Hymn or Us 2012 – “To what extent should religion influence education?”
Last night was the 2nd Annual “GLYNI Presents: Hymn or Us” event at Belfast Pride, and this year, keeping with the religious connections for the last year, the specific topic this time around was “To what extent should religion influence education?” with the obvious focus being on LGBT affairs!
Once more, William Crawley acted as speaker, and a varied and high-profile panel was arranged, including the following people:
Bishop Donal McKeown – Catholic titular Bishop of Cell Ausaille, member of CCMS and school principal
Caitríona Ruane – Sinn Féin politician, former education minister for Northern Ireland, and current Sinn Féin Chief Whip
Peter Linas – Member of the Evangelical Alliance
Ciaran Moynagh – Solicitor
Shirley McMillen – Teacher, and founder of Northern Ireland’s first ‘Gay-Straight Alliance’ in a school
As you can agree, a good mix of people, with a broad range of backgrounds, from a ministerial opinion, teaching opinion, legal opinion, religious – well-equipped to answer the questions of the waiting audience!
There was no prearranged format for the evening, and no prearranged questions. To give the audience time to gather their thoughts, as well as hear a little from the panel, the evening was kicked off by a question from William himself. The format then really just became a discussion, rather than questions, between the panel and the floor.
I thought that since people appreciated the last write-up, I’d do one for this too. Now, I must admit that I took no-where near the amount of notes this time around, and as with my earlier write-up, I believe I have captured the essence of what was said, but this is not to be taken as verbatim. Due to the nature of the discussion this time around, there aren’t really ‘questions’ so much as just discussion. I didn’t record much of the audience.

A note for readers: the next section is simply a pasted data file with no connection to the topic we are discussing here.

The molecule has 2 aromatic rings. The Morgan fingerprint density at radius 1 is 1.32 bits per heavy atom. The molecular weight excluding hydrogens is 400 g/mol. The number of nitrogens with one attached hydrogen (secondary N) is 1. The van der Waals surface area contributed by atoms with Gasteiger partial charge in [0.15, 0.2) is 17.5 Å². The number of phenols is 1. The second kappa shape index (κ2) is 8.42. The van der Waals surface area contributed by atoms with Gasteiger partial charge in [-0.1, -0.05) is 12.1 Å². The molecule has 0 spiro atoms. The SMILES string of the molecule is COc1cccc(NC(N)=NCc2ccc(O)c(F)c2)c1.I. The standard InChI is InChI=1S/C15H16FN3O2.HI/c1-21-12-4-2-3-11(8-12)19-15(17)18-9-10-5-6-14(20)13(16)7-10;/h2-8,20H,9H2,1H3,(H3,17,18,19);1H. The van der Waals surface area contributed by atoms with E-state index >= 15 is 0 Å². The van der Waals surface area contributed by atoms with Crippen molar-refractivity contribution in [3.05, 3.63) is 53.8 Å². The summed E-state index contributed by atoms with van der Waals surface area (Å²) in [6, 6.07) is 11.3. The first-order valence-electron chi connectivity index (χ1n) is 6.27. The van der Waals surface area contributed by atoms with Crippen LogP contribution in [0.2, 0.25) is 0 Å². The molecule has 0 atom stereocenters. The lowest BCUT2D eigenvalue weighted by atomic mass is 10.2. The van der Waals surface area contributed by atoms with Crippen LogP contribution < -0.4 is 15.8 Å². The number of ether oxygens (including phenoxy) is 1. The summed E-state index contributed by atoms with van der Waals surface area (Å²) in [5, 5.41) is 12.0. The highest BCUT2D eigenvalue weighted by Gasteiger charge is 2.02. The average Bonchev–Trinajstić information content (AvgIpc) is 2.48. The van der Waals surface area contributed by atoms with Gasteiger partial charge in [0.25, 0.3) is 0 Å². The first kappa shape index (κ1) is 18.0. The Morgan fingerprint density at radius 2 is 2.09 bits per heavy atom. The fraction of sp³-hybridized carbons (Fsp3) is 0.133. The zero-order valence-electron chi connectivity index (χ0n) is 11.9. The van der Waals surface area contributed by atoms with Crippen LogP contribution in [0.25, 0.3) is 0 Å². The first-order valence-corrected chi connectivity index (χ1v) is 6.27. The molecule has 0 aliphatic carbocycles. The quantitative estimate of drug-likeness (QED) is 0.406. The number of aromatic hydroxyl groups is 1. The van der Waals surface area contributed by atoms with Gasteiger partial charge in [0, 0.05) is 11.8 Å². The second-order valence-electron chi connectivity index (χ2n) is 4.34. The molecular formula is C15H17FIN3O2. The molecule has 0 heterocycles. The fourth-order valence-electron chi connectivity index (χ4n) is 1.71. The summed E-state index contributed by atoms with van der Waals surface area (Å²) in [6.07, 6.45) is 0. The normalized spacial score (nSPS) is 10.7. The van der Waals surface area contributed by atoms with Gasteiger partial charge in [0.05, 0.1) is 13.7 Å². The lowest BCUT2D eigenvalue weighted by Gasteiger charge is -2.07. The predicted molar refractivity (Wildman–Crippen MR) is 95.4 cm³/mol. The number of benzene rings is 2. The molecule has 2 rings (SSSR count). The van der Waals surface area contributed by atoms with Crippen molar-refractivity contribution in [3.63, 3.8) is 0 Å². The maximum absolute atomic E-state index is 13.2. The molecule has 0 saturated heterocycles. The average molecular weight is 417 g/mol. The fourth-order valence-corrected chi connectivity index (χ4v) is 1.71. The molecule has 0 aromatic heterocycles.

William: “Do you think schools are a safe place for our LGBT pupils (and teachers)?”
Caitríona: No, but they are getting better all the time. What we need to see is more progressive acts, like what happened at Shimna, very progressive.
Shirley: GSA are a very simple but effective help, ours is the form of an after-schools club, they have 15 pupils who identify as LGBTQ. Very positive impact, admittedly the existence of the club was used as a ‘slag’ term at first (“Oh, you should get yourself to the GSA!!!”), but now it is accepted and basically normal for the pupils.
Donal: Well, there are many issues that make schools unsafe for a whole range of pupils, not just LGBT. Teachers who want to apply for a Catholic school do have equal access and are not excluded on that basis, or made to feel unwelcome.
Peter: There are many issues yes, including sectarian bullying. LGBT is an issue but there are many stories of it getting better.
Ciaran: Well, there is a difficulty in reporting homophobic bullying due to unwillingness for pupils or teachers to out themselves. That isolates them further, acting as a double-edged sword – they have the choice to report incidents, ‘outing themselves’ and get targeted for being gay, or ignore issues, remain closeted and feel isolated for this.
Caitríona : I hope Donal will take it away with him that teachers don’t feel they can be out and apply for jobs, particularly though not exclusively within his organisation. I hear that a lot and it is very worrying. Shimna is great, it’s radical in that it brings together all the straight people too, which is how we have to keep going – the attitudes and the legislation will only change if we can bring straight people into the discussion on our side.
It’s worth remembering that legislation is only as good as how it is used by people. There is a piece of legislation that does affect schools. Employers have a duty of care, even towards teachers. It just isn’t widely used to pursue incidents.